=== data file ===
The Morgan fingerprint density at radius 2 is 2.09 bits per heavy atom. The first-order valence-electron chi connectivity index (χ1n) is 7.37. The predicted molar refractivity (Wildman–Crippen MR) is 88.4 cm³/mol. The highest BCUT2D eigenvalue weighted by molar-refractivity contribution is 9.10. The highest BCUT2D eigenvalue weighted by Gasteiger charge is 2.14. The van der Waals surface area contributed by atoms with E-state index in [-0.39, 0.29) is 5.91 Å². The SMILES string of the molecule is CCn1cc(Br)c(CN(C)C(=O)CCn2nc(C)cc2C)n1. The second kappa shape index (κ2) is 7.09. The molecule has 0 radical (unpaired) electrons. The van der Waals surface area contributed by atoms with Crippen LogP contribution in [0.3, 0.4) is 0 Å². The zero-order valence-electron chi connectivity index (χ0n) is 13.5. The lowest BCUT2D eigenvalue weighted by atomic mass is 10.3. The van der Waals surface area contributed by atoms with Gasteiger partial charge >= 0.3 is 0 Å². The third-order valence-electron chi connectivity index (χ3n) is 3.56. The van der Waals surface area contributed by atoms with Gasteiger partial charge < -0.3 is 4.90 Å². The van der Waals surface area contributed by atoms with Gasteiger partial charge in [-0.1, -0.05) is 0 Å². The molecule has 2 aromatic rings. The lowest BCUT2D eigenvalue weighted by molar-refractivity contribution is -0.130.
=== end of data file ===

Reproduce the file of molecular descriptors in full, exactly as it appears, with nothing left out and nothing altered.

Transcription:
The Morgan fingerprint density at radius 2 is 2.09 bits per heavy atom. The first-order valence-electron chi connectivity index (χ1n) is 7.37. The predicted molar refractivity (Wildman–Crippen MR) is 88.4 cm³/mol. The highest BCUT2D eigenvalue weighted by molar-refractivity contribution is 9.10. The highest BCUT2D eigenvalue weighted by Gasteiger charge is 2.14. The van der Waals surface area contributed by atoms with E-state index in [-0.39, 0.29) is 5.91 Å². The SMILES string of the molecule is CCn1cc(Br)c(CN(C)C(=O)CCn2nc(C)cc2C)n1. The second kappa shape index (κ2) is 7.09. The molecule has 0 radical (unpaired) electrons. The van der Waals surface area contributed by atoms with Crippen LogP contribution in [0.3, 0.4) is 0 Å². The zero-order valence-electron chi connectivity index (χ0n) is 13.5. The lowest BCUT2D eigenvalue weighted by atomic mass is 10.3. The van der Waals surface area contributed by atoms with Gasteiger partial charge >= 0.3 is 0 Å². The third-order valence-electron chi connectivity index (χ3n) is 3.56. The van der Waals surface area contributed by atoms with Gasteiger partial charge < -0.3 is 4.90 Å². The van der Waals surface area contributed by atoms with Gasteiger partial charge in [-0.1, -0.05) is 0 Å². The molecule has 2 aromatic rings. The lowest BCUT2D eigenvalue weighted by molar-refractivity contribution is -0.130.